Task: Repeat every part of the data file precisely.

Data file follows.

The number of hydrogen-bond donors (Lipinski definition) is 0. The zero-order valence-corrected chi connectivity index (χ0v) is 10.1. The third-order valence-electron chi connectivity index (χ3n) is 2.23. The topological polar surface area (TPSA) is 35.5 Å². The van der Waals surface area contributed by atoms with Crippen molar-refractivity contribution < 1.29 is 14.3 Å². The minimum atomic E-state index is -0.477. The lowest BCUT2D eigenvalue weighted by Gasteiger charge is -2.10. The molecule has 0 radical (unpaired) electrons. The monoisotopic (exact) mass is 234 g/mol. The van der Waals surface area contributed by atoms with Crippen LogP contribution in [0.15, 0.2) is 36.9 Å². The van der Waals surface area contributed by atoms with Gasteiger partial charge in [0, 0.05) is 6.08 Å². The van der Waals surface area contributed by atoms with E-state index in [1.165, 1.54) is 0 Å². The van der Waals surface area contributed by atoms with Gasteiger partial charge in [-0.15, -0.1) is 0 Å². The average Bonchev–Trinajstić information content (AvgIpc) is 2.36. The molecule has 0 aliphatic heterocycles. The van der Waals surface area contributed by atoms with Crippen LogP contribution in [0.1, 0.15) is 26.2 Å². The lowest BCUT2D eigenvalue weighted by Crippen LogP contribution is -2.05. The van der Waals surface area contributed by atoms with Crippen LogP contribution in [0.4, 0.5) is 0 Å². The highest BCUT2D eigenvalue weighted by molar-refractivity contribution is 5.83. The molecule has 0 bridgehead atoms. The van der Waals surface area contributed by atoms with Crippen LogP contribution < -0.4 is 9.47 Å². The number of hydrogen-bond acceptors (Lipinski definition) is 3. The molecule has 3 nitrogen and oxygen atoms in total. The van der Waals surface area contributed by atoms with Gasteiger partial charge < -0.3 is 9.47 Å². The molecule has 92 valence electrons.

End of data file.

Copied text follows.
The number of hydrogen-bond donors (Lipinski definition) is 0. The zero-order valence-corrected chi connectivity index (χ0v) is 10.1. The third-order valence-electron chi connectivity index (χ3n) is 2.23. The topological polar surface area (TPSA) is 35.5 Å². The van der Waals surface area contributed by atoms with Crippen molar-refractivity contribution < 1.29 is 14.3 Å². The minimum atomic E-state index is -0.477. The lowest BCUT2D eigenvalue weighted by Gasteiger charge is -2.10. The molecule has 0 radical (unpaired) electrons. The monoisotopic (exact) mass is 234 g/mol. The van der Waals surface area contributed by atoms with Crippen LogP contribution in [0.15, 0.2) is 36.9 Å². The van der Waals surface area contributed by atoms with Gasteiger partial charge in [0, 0.05) is 6.08 Å². The van der Waals surface area contributed by atoms with E-state index in [1.165, 1.54) is 0 Å². The van der Waals surface area contributed by atoms with Gasteiger partial charge in [-0.15, -0.1) is 0 Å². The average Bonchev–Trinajstić information content (AvgIpc) is 2.36. The molecule has 0 aliphatic heterocycles. The van der Waals surface area contributed by atoms with Crippen LogP contribution in [0.1, 0.15) is 26.2 Å². The lowest BCUT2D eigenvalue weighted by Crippen LogP contribution is -2.05. The van der Waals surface area contributed by atoms with Crippen LogP contribution in [0.4, 0.5) is 0 Å². The highest BCUT2D eigenvalue weighted by molar-refractivity contribution is 5.83. The molecule has 0 bridgehead atoms. The van der Waals surface area contributed by atoms with Crippen LogP contribution < -0.4 is 9.47 Å². The number of hydrogen-bond acceptors (Lipinski definition) is 3. The molecule has 3 nitrogen and oxygen atoms in total. The van der Waals surface area contributed by atoms with Gasteiger partial charge < -0.3 is 9.47 Å². The molecule has 92 valence electrons.